The Buccaneers have transformed their offense into a towering attack anchored by Vincent Jackson, Mike Evans and Austin Seferian-Jenkins. With the hope of 2015 draft selection Kenny Bell coming on, the receiving core is taking shape as a dynamic red zone attack looking to add speed to the mix. The Buccaneers want shiftiness and speed in the slot with guys that can take the top off as well as catch the quick bubble and go. Outside the team has shown a desire to get tall options that can impose their physical will on defenses. Koetter and co. will possibly look to take the offense to the next step by adding another slot option to the mix.
Who are the prospects and where do they fit?
1. Laquon Treadwell, Wide Receiver, Ole Miss
Weight: 221 lbs
Yards Per Reception: 14.1
Receiving Touchdowns: 11
Length and height are there to be a borderline number 1 receiver down the line. Treadwell extends well and high points the ball while winning a majority of his 50/50 ball chances. Displays awareness and ability to work back to the ball . Treadwell displays the necessary body control and field awareness to be a threat sideline to sideline. Shows the center field skillset, tracking ball and showing the focus to haul in over the shoulder passes. Awareness and understanding of defensive schemes has allowed him to work incredibly well against zone looks. Post catch, Treadwell utilizes a good stiff arm and natural strength to fight for extra yards. Treadwell lacks the second gear many teams look for in a true number threat. He isn’t a threat to break away from the pack and relies entirely on route running which is about average at this point in his game and separating in the air. Bucs fans will appreciate this as Mike Williams made a short career out of just that. Treadwell needs to show more physicality out of his release and must show full concentration when receiving the ball.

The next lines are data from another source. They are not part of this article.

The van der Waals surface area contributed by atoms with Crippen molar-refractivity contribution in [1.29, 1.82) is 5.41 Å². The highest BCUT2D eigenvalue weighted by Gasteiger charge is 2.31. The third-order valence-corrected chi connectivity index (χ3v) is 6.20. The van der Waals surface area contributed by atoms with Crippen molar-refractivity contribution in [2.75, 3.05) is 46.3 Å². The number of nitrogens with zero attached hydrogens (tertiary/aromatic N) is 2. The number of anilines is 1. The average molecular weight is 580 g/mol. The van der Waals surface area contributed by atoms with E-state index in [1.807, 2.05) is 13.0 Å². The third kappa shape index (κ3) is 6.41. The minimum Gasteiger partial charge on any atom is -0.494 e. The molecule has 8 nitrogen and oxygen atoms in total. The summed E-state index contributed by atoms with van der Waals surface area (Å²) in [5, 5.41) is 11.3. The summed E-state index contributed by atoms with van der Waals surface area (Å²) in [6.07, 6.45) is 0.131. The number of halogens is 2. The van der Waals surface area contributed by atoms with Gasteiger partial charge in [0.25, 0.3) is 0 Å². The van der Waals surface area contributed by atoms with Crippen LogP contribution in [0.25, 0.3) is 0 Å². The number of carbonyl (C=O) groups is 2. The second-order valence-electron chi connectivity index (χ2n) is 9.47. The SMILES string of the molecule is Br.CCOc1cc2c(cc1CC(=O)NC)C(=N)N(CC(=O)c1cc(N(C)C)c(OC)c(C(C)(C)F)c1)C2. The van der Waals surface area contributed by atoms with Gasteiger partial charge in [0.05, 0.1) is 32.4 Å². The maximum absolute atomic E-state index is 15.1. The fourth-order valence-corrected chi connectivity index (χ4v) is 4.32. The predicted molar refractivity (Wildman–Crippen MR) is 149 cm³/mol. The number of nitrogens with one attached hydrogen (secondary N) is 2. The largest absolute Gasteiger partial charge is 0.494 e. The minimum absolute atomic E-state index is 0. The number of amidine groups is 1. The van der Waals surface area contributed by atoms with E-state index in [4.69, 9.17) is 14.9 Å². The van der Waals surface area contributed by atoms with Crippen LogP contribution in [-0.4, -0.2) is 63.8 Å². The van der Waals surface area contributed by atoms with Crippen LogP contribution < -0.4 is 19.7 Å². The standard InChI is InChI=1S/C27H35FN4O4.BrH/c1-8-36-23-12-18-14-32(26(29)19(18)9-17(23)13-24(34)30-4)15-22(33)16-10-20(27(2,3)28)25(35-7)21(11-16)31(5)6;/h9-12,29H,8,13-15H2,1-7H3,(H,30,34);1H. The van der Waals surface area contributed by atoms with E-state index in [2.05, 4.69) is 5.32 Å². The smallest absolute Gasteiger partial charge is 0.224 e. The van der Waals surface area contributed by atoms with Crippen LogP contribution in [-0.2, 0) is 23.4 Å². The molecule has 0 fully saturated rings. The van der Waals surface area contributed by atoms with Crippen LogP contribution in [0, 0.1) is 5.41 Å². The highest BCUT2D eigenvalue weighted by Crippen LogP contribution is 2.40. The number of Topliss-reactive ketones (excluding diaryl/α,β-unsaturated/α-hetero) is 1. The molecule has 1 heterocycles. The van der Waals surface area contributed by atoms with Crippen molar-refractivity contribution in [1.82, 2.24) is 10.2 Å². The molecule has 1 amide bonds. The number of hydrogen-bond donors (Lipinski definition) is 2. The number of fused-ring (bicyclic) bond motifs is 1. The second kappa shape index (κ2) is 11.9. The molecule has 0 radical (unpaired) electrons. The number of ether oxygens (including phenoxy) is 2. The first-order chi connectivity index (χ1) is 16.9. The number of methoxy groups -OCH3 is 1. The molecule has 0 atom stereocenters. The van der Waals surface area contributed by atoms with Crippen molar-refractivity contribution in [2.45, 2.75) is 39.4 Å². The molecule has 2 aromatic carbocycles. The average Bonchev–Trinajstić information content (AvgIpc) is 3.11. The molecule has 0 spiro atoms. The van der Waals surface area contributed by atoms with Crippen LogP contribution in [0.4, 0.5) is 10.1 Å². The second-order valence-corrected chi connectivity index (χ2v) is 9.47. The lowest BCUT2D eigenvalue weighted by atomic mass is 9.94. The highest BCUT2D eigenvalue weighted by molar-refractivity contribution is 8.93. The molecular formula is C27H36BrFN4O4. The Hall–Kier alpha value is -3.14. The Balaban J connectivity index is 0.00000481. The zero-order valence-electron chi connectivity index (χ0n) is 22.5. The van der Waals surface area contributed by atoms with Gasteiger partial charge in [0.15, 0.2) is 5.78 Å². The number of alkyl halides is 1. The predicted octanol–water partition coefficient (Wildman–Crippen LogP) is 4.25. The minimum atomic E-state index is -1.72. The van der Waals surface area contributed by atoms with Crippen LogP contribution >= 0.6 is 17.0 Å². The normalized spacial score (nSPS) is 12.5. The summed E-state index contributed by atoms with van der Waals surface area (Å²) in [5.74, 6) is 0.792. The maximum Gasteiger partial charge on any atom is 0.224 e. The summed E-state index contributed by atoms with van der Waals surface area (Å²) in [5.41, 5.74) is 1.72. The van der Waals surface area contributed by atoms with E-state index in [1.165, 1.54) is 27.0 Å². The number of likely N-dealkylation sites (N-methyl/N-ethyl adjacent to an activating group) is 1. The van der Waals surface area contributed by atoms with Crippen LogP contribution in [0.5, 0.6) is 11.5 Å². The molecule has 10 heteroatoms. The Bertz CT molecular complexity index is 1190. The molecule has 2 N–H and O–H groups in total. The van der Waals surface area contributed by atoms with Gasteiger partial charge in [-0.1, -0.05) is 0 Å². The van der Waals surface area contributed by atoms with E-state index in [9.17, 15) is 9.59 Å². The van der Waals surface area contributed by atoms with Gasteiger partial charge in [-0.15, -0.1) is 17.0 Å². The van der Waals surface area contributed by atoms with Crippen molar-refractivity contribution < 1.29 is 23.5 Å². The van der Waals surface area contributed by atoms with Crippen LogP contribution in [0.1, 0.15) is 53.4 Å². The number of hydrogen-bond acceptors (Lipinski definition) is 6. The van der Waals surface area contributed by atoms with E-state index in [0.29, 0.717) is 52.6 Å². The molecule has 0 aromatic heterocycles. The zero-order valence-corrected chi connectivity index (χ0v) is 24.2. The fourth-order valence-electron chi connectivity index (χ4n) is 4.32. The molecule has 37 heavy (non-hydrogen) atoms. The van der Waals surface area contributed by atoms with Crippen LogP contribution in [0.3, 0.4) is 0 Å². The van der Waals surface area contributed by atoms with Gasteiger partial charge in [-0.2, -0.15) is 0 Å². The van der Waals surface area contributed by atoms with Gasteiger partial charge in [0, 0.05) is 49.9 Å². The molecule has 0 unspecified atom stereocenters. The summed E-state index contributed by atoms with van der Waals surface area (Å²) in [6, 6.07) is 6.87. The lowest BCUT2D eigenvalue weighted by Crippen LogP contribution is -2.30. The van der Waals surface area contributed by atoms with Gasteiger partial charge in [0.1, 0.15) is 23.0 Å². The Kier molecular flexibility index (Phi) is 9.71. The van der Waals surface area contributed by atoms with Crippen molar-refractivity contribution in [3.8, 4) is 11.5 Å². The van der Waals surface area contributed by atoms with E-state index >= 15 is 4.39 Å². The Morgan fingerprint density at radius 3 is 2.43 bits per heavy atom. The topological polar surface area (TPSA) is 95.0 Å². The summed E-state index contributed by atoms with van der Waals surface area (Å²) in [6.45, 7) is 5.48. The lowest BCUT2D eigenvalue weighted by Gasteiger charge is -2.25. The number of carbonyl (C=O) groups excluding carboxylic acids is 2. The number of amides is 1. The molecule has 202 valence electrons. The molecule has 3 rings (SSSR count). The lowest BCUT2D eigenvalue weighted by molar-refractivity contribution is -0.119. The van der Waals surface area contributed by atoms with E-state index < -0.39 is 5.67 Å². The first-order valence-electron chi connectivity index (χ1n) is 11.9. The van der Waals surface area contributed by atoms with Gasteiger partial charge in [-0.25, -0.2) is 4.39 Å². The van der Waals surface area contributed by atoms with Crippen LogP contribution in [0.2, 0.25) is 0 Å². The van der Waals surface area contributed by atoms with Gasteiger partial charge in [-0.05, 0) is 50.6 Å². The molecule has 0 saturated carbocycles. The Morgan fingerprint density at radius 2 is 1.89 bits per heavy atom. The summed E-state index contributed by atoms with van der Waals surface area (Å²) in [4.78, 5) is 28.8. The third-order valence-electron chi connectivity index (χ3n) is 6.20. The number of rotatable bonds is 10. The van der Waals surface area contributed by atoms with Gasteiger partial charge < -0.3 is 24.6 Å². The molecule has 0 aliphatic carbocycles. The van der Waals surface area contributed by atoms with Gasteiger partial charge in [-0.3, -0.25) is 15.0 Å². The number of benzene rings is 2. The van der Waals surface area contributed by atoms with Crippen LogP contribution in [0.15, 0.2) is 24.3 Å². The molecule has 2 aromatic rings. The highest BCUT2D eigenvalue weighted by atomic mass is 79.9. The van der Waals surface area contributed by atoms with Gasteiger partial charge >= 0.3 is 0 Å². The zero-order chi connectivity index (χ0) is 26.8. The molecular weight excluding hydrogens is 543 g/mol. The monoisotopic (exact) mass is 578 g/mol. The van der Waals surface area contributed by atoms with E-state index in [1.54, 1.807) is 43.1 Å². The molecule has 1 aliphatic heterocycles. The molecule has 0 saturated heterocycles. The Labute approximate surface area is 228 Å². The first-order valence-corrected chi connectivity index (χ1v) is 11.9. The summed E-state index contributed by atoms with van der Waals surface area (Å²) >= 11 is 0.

Suffered a season ending injury in 2014 (broken fibula, dislocated ankle). Treadwell was the top receiver coming out of high school as a 5-star recruit. Treadwell earned All-American honors and was a Biletnikoff award finalist. Teammates rave about Treadwell as a teammate and leader as do coaches for his work ethic. Following Treadwell’s injury in 2014, teammates had this to say: “Laquon’s such a great guy and great leader on this team,” said Ole Miss tight end Evan Engram. “We have a lot of fun with him on the field and we’re really successful with him on the field, so it hurts. It’s really tough and that’s the bitterness in my mouth right now — losing him. I’m not really worried about the loss. It sucks, but losing Laquon is a lot tougher. “He’s definitely the voice. He’s very vocal and doesn’t let anybody drag around.”
The Buccaneers are going to need to replace Vincent Jackson at some point and Treadwell would be the guy to do it with. With natural hands and solid size, Treadwell’s ability to separate in air and at the point of reception mixed with Winston’s ability to place the football would be a dynamite connection alongside Mike Evans, Seferian-Jenkins and potentially Afro-Thunder.
2. Josh Doctson, Wide Receiver, TCU
Weight: 202 lbs
Class: redshirt Senior
Yards Per Reception: 17.0
Receiving Touchdowns: 14
Doctson displays smooth route transitions and the ability to glide up to speed. Displays ability to slip coverage to get separation. Climbs the ladder to make catches, displaying good use of length and high pointing the football. Body control is good and along the sidelines shows the awareness to locate feet inbounds. Uses hands and body well running down field to create initial separation. After the catch he shows the shiftiness and quickness to separate and get YAC. Doctson shows good foundational strength but will need to add some more to fight off number one corners. Lacks a strong base as a run blocker. Doctson can stand to stay lower and keep a lower base when running to help with planting and driving. Must work on overall detail with route tree, tends to round routes and isn’t quite as crisp as you’d like.